Kenya: women eyeing governors’ seats in Rift Valley
The previously male-dominated political scene in the Rift Valley is on the verge of a major upheaval, as more women roll up their sleeves to fight for governor seats in the region.
At least five women from the region have expressed interest in the coveted governor’s seat in next year’s elections.
They began to build a Campaign War Chest to fight it with their male opponents. Since the advent of decentralization, only a handful of women have won the seats of deputy and senator.
In the Rift Valley, only one woman was elected governor in 2017, the late Joyce Laboso for Bomet County.
However, as time is running out towards the 2022 election, more and more women have launched low-key campaigns for the main county seats, promising an epic duel with male contenders.
These include Senator Uasin Gishu, Margaret Kamar, Senator for Nakuru, Susan Kihika, Representative for Narok, Soipan Tuya, Lina Jebii Kilimo, Cabinet Administrative Secretary for Agriculture, and Mary Rotich , General Secretary of the Kericho Section of the Kenya Union of Post-Primary Teachers (Kuppet).
In Nakuru for example, the battle promises to be an epic duel between Senator Kihika who intends to run on a ticket from the United Democratic Alliance (UDA) party and Governor Lee Kinyanjui.
Ms Kihika sells the UDA party in the region and hopes to gain support from Vice President William Ruto.
She is also a regular critic of Governor Kinyanjui’s administration and has made a wave of inroads in parts of the county, likely to galvanize support.
Tours include charity work, meeting with opinion makers, youth leaders and elders, as well as distributing money at village fundraisers.
Senator Kihika will fight with at least four other contenders scrambling to succeed outgoing President Kinyanjui, who will run for a second term.
“I’m definitely going to go. Across the country we had three female governors. But, after (Dr) Joyce Laboso passed away, we now have two. In 2022, I want to join the league of female governors in Kenya. My people told me to do it and I am listening to them. We need more female governors and I think I am as good as the next one and able to compete favorably with the men in Nakuru County “, Senator Kihika said in a recent interview.
Political temperatures are already rising in the cosmopolitan region considered to be part of the political stronghold of Vice President William Ruto.
With the ban on political rallies still in place, wannabes have taken to social media to be wrong and win the support of hundreds of thousands of voters in the county.
Senator Kihika (nicknamed the Iron Lady of Nakuru politics) and Governor Kinyanjui enjoy the support of constituents in the county and were elected by an overwhelming majority in the last election. Since then, the two no longer agree.
The revelations that the first Governor Kinuthia Mbugua, the current State House comptroller, could make a comeback, also sowed nervousness among the main contenders for the top seat.
Political analyst and lawyer Steve Kabita said a number of factors, including proximity to the population, individual development record and Uhuru Kenyatta’s succession policy, will determine the next governor of Nakuru County.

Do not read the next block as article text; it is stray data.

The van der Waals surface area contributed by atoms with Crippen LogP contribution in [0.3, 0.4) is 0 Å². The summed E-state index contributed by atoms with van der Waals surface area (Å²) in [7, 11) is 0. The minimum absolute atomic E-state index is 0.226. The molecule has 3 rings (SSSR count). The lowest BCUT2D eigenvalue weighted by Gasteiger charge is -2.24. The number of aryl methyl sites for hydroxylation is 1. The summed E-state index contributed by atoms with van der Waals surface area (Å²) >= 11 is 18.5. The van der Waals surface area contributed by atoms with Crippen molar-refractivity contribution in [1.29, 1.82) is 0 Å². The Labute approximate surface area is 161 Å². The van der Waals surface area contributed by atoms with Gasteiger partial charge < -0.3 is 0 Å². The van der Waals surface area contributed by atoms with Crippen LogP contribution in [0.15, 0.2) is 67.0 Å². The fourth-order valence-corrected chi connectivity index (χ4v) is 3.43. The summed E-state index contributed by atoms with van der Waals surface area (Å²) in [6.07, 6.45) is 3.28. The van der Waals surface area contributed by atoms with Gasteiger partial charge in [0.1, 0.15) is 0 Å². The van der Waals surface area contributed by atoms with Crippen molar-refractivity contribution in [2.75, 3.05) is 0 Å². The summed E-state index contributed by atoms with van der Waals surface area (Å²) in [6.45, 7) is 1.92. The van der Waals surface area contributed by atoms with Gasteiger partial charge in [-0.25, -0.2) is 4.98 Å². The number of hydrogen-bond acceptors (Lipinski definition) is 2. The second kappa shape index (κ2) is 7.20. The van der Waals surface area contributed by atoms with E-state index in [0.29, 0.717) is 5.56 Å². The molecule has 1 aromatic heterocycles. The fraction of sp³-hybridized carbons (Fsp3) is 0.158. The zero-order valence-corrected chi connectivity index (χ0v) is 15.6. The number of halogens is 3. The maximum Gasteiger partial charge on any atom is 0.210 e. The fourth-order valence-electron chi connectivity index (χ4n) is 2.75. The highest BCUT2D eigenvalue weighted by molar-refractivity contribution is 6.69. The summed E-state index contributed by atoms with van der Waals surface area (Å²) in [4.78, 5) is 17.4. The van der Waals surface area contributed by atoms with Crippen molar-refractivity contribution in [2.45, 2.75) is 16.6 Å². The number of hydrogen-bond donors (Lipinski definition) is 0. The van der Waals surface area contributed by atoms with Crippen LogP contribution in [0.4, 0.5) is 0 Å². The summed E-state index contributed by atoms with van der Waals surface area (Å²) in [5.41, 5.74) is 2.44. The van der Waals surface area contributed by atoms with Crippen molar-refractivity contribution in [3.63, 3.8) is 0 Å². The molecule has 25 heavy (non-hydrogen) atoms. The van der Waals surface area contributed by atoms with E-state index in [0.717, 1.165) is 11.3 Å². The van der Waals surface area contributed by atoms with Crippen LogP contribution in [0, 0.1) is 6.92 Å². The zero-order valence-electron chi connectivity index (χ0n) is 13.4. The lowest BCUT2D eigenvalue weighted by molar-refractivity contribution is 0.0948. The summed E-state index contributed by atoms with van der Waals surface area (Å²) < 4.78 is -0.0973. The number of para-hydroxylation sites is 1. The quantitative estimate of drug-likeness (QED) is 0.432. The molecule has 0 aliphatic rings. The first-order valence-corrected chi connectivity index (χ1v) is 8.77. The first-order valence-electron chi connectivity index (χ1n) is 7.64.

“Currently the favorites are Susan Kihika and incumbent Governor Kinyanjui, but it is too early. As the clock moves to 2022, we will find out,” Kabita said.
In Narok County, Representative Soipan Tuya was approved last month by her clan and family (the Tuya – a political family in the county), to run for the top seat to succeed Governor Samuel Ole Tunai.
Ms. Tuya, who is serving her second term as a female representative, will compete against five men.
Others have expressed interest in succeeding Governor Tunai are Chief Administrative Secretary for Labor Patrick ole Ntutu, Principal Secretary of the Ministry of Devolution Charles Sunkuli, MPs Gabriel Tongoyo (Narok West), Lemein Korei (Narok South ) and Nairobi businessman Andrew Ole Sunkuli.
“I have decided to fight for the highest seat. I will fight with the men until the end and I am sure I will win comfortably,” she told nation.africa.
“When I look at the women’s representative seat, it’s like milking a goat. The time has come for women to milk a cow,” she adds.
In Uasin Gishu, Senator Margaret Kamar will be in the running to succeed Governor Jackson Mandago.
Prof Kamar started as an appointed member of the East African Legislative Assembly and chaired the Committee on Environment, Natural Resources, Agriculture and Tourism.
She was elected senator in 2017 and is the vice-president of the Senate.
University professor Dr Loice Jemencho and Lina Kilimo are also preparing to succeed Elgeyo Marakwet governor Alex Tolgos, who is on his second.
Mary Rotich of Kuppet has also declared her interest in succeeding Professor Paul Chepkwony in Kericho.
And the aggressiveness with which these women prepare for the election, garnering support, may be an indication that things are set to change in the political scene in the Rift Valley, which has been dominated by men for decades.
According to Kabita, women could significantly change the political landscape in the region.
“Governors’ seats are not reserved for one particular gender. With the number of women seeking governorship reaching five in the region, men should brace themselves for an epic duel. Bomet in 2017 is something to be done by then, we should expect more female governors in the Rift Valley region, ”he said.